Permian production competes on a world scale

Dec. 13, 2013
The Permian basin in West Texas has reentered the race to become the world's largest oil-producing region.

The Permian basin in West Texas has reentered the race to become the world's largest oil-producing region. According the US Energy Information Agency's (EIA's) Drilling Productivity Report for October 2013, oil production in the Permian has increased by 93,000 b/d year over year. According to the EIA, each rig working in the play provided an average 79 b/d of new production in October. With the rig count approximately 450, daily production has risen substantially.

Natural gas production was increased by an average 173 Mcf per each active rig in October.

Characterized by its diversity, the Permian basin includes a wide number of potential plays such as the Wolfcamp, Spraberry, Bone Spring, and Cline shales. Most activity is now centered on the Delaware and Midland sub-basins. The Wolfcamp shale can be found throughout the basin and is generally considered the source for many of the oil and gas fields currently being developed.

Spraberry/Wolfcamp alone is producing 450,000 boe/d. Pioneer Natural Resources Co. said in May that it expects this to grow to 2.5 million boe/d in 20 years.

Pioneer recently announced that it placed on production its fourth horizontal Wolfcamp D interval well in the Midland basin.

The company has 16 horizontal wells on production across its northern acreage, of which 10 are Wolfcamp shale interval wells and six wells are Spraberry shale wells in Midland, Martin, Andrews, and Upton counties.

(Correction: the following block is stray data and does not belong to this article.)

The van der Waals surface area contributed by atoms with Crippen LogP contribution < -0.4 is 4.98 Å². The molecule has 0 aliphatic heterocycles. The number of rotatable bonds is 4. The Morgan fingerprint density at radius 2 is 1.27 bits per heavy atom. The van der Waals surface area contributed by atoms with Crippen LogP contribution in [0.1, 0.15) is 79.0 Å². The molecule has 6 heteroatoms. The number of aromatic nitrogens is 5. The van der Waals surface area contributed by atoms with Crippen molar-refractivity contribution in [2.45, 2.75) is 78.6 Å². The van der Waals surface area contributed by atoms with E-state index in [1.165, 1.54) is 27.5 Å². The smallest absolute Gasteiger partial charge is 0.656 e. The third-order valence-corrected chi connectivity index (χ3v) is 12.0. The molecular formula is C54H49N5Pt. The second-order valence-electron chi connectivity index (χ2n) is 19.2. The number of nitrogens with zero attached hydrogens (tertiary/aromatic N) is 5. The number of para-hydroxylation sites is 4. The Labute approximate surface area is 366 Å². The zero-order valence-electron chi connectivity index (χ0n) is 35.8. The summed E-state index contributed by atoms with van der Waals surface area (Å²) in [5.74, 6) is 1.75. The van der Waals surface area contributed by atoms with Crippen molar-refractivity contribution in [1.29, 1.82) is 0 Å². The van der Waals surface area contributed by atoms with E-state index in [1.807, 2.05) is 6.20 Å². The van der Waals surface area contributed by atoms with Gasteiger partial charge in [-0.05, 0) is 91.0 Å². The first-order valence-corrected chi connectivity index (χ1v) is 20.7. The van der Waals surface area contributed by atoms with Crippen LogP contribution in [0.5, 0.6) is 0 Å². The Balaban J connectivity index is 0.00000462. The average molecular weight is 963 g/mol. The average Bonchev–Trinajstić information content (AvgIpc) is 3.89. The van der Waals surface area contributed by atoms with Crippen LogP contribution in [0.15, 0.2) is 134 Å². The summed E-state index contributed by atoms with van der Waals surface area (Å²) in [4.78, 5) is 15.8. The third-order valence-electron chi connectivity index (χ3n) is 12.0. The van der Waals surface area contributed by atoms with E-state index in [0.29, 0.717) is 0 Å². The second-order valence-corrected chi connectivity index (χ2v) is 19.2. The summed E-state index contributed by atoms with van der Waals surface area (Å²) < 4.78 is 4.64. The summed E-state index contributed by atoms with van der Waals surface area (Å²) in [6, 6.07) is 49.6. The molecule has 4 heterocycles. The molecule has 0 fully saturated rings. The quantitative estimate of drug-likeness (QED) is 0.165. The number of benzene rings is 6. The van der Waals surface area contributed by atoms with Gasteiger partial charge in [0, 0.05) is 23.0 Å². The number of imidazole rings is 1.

Stacked pay zones in the Permian basin are providing operators with an opportunity to multiply their acreage position. The Midland basin offers ample opportunity to produce oil from the Lower Spraberry and Wolfcamp B plays. According to a recent report by Raymond James, the Spraberry sequence contains two additional productive zones—the Middle Spraberry and the Jo Mill—that are vastly underexplored. To date, wells drilled in the Wolfcamp A have shown positive results for operators as well. When combined with the Clearfork, Dean, and Cline shales, the Midland basin becomes several potential oil plays.

Lessons learned

For companies like Pioneer, learning to commingle production from stacked plays such as the Wolfcamp/Spraberry has been a huge driver of increased oil supply within the last 5 years. Prior to this, neither formation was considered economic as an isolated interval. Combining two of these intervals within a single well has proven successful.

According to Raymond James, it is unclear exactly how effective this technology is for ramping up per well production. Although, the report said, it will most likely enable operators to efficiently develop acreage with minimal outlays and possibly turbocharge production.

According to the EIA data and additional well reports from operators in the area, the Permian will likely continue to increase production in the coming years.